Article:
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China Continues Easing COVID Restrictions Providing Optimism to an Uncertain Year Ahead for Trade Shows

photo of a map of China that is filled in like its flag on a blue background

CHINA— After recent protests in cities across China over its strict COVID restrictions, the Chinese government moved to ease up on extreme policies in several cities, giving hope that the world’s second largest economy is starting on the path of reopening. 

On Dec. 7. China’s national health authority announced the easing of COVID quarantine and domestic travel rules, which is another sign that causes optimism for the trade show industry that is eager to see China reopen. The National Health Commission stated in the announcement that asymptomatic Covid cases and those with mild symptoms can quarantine at home. Widely considered a major policy change, only a building would get locked down if a positive case was found rather than an entire community.  

Zero-COVID Policies’ Impact on Trade Show Industry 

A lower number of Chinese exhibitors and attendees has been noticed by international trade show organizers, and the Financial Times reported that executives from Messe Frankfurt and IMEX Group said Chinese participants were largely absent from trade shows they usually attend and exhibit at. 

“Not only has there been an impact on shows not being able to take place in China, but there has been almost no Chinese exhibitors and visitors coming to the important international trade fairs, like in Germany where numbers remain low because of the lack of Chinese participation. The last few weeks have seen an increase in interest from Chinese exhibitors wanting to come back to international trade fairs,” Paul Woodward, Chairman of Paul Woodward Advisory, said. 

Related. Trade Show Organizers Cautiously Optimistic as China Eases COVID Restrictions

International trade show organizers have had to find ways to hold shows and connect customers under strict COVID travel restrictions. Informa Markets relocated shows from Hong Kong to Singapore, Bangkok and Dubai because the travel restrictions in those countries were less severe than China’s. In its 2022 Half Year Results Statement, Informa stated that “Live Events outperformance in markets that are fully open, combined with B2B Digital Services growth, is balancing progressive reopening in Mainland China.”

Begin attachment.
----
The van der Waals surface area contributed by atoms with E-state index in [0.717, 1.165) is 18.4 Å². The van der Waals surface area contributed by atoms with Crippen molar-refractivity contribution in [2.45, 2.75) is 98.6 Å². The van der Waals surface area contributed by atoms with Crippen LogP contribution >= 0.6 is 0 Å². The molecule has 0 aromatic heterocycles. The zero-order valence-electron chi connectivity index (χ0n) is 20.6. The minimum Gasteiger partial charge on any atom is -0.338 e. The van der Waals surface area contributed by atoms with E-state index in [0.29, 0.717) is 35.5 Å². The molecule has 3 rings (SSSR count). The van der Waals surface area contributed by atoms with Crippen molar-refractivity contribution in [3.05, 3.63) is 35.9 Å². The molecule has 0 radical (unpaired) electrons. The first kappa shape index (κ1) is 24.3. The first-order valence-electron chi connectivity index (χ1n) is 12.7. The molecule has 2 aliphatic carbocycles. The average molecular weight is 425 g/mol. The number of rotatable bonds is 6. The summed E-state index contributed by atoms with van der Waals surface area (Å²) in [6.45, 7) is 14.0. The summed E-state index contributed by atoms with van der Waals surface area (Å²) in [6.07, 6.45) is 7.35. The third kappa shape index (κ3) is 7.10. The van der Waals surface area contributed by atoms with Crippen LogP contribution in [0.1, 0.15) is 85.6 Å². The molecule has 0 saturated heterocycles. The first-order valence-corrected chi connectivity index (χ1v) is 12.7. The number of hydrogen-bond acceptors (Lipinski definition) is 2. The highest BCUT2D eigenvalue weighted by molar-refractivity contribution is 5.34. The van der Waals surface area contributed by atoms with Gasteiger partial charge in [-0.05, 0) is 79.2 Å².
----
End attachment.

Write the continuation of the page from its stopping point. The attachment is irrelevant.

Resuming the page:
Another example is RX Global created an enhanced experience for SinoCorrugated 2021 by making it a hybrid event, allowing attendees to attend via a digital platform if they were unable to under the strict COVID travel restrictions. The platform featured a matchmaking system that allowed for international buyers and sellers to connect and do business. The event was held in a hybrid format in 2022 and will again in 2023. 

Considerations for Ending Zero-COVID Policies  

The Chinese economy has taken a big hit from sticking with its zero-COVID policies, with CNBC reporting that COVID controls have negatively affected 12.2% of the country’s GDP. However, Woodward says the Chinese government has more than just the economy to have concerns over. 

One of those concerns is that there are portions of the population that are not protected from COVID because the local vaccines offered in the country are not as effective as those seen in other countries. Only 40% of the 65.8% of people over the age of 80 who are vaccinated in China have gotten their booster, whereas about 92% of adults ages 65 and older in the U.S. have completed their series of vaccines according to the Centers of Disease Control and Prevention, and a sudden resumption of international travel could make the older Chinese population more vulnerable to the virus. 

However, the trade show industry has been lobbying hard in China to get restrictions lifted to allow for business to return. “It is inconsequential what happens to China now because of how large the market is,” Woodward said. 

Global Economic Outlook is Optimistic 

Supply chains remain disrupted, but those disruptions were not amplified by the Chinese protests. The elevated costs of logistics through the supply chain have been a contributing factor to inflation through the pandemic, and there are economic indicators showing that inflation is lowering as the end of 2022 nears. 

Long-term ocean freight rates have decreased for the third month in a row according to the Xeneta Shipping Index. Freightos data shows that rates to ship a container from Asia to the West coast of the U.S. have come down more than 80% since the end of April, while the cost of shipping to the East coast has fallen by nearly 66%. Global gas prices are down, and prices have dropped to about $3 a gallon in the U.S.  

“The big international companies that have a strong presence in China are quietly assuming that it is unlikely they will hold much of their trade shows in the first half of next year,” Woodward said. “Most of the commercial organizers have not been able to do anything. It’s unlikely we will see a significant bounce back early next year, but things are looking better for the second half of next year, and it’s likely 2024 will be back to something like normal.” 

Reach Paul Woodward at +44 7541 251530 or  

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